Uruguay, despite being ranked 17th in the world, produced an outstanding performance before going down to a 27-12 defeat.
They denied Les Bleus a bonus point and will undoubtedly provide inspiration for fellow World Cup underdogs such as Portugal, Chile and Namibia.
Wales are expected to brush aside Patrice Lagisquet’s team in the countries’ first meeting for 29 years.
“We will reference the French game. It is very important we get messages from that,” Wales assistant coach and defence specialist Forshaw said.
“We have to do our basics well and give them the respect they deserve, but we want to impose ourselves on this team.
“We know every game is going to be tough, and nothing changes in our preparation.
“If you look at their backs they have got quite a few sevens players, they play that coast-to-coast game, so we will have to cut that supply off with our defence and our urgency to take space from them.
“They have similar threats to the Fijians, so we have to be right on it.”
Wales boss Warren Gatland has made 13 changes from the team that defeated Fiji 32-26 in Bordeaux last weekend.
Only wing Louis Rees-Zammit and number eight Taulupe Faletau remain from that line-up, with four players – Mason Grady, Johnny Williams, skipper Dewi Lake and Christ Tshiunza – making their World Cup debuts.
A second successive bonus-point win would keep Wales firmly on course for the quarter-finals – their minimum return from the last three World Cups.
Gatland, meanwhile, will set a new World Cup record of 16 wins as a coach, going one above Australia head coach Eddie Jones, if Wales triumph.
Gatland has only overseen three pool-stage defeats in World Cup history, against Australia 24 years ago when he was Ireland boss, then South Africa in 2011 with Wales and against the Wallabies again four years later.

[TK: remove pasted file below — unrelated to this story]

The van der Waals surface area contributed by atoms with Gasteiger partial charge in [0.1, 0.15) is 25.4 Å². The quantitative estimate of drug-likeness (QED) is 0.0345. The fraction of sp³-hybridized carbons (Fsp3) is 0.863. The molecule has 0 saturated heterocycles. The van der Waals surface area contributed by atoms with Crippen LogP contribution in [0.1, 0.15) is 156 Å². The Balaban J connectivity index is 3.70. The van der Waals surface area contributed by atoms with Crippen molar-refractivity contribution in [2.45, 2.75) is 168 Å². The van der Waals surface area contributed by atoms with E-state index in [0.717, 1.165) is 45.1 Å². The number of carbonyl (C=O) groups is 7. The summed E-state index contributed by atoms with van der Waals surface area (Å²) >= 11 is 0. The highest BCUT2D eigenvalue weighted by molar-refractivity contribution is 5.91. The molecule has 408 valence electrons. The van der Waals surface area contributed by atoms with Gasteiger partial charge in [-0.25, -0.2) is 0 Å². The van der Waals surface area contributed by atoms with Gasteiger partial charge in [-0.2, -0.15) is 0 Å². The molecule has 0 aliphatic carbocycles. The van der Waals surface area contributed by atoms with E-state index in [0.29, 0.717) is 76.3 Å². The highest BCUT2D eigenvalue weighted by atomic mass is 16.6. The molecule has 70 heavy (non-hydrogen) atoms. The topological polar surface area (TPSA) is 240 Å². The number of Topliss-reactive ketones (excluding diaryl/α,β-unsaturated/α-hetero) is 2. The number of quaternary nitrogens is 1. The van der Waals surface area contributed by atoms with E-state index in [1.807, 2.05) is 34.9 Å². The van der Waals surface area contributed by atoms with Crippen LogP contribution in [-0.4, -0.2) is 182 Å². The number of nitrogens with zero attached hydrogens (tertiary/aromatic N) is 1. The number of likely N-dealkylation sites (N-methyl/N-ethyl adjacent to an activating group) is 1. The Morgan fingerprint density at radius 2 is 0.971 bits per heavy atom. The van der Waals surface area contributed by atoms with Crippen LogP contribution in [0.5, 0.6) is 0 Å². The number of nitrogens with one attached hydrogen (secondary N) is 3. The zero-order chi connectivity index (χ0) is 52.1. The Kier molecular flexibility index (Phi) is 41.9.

Wales made more than 240 tackles to repel Fiji, and although rain is forecast on the French Riviera this weekend, it is their attacking game that should now flourish..
Centre Williams said: “It is a good opportunity for us to show what we are about in attack. Our attitude and intent doesn’t change this week, but hopefully with less tackles.
“It was a hell of a win against Fiji – we put in a serious effort. Watching from the stands, I was seriously gutted to be missing out as it was such an amazing game and an amazing atmosphere.
“I get my chance this week, as a few other boys do. Just because we have made changes that doesn’t mean anything changes in terms of how we play, the intensity and physicality we want to play with.”
For Wales flanker Dan Lydiate, Saturday’s game represents the start of his third World Cup, 12 years after the first.
“It is my third World Cup, and I am really chuffed to be here, just looking forward to getting on the grass on Saturday,” Lydiate said.
“You feel the bumps a bit more, the older you get. It is part of the gig, it is what you signed up for. If you love something you keep going as long as you can.
“Four years ago I wasn’t selected for the World Cup. You think ‘is your time done’? But you just keep your head down and keep cracking on.”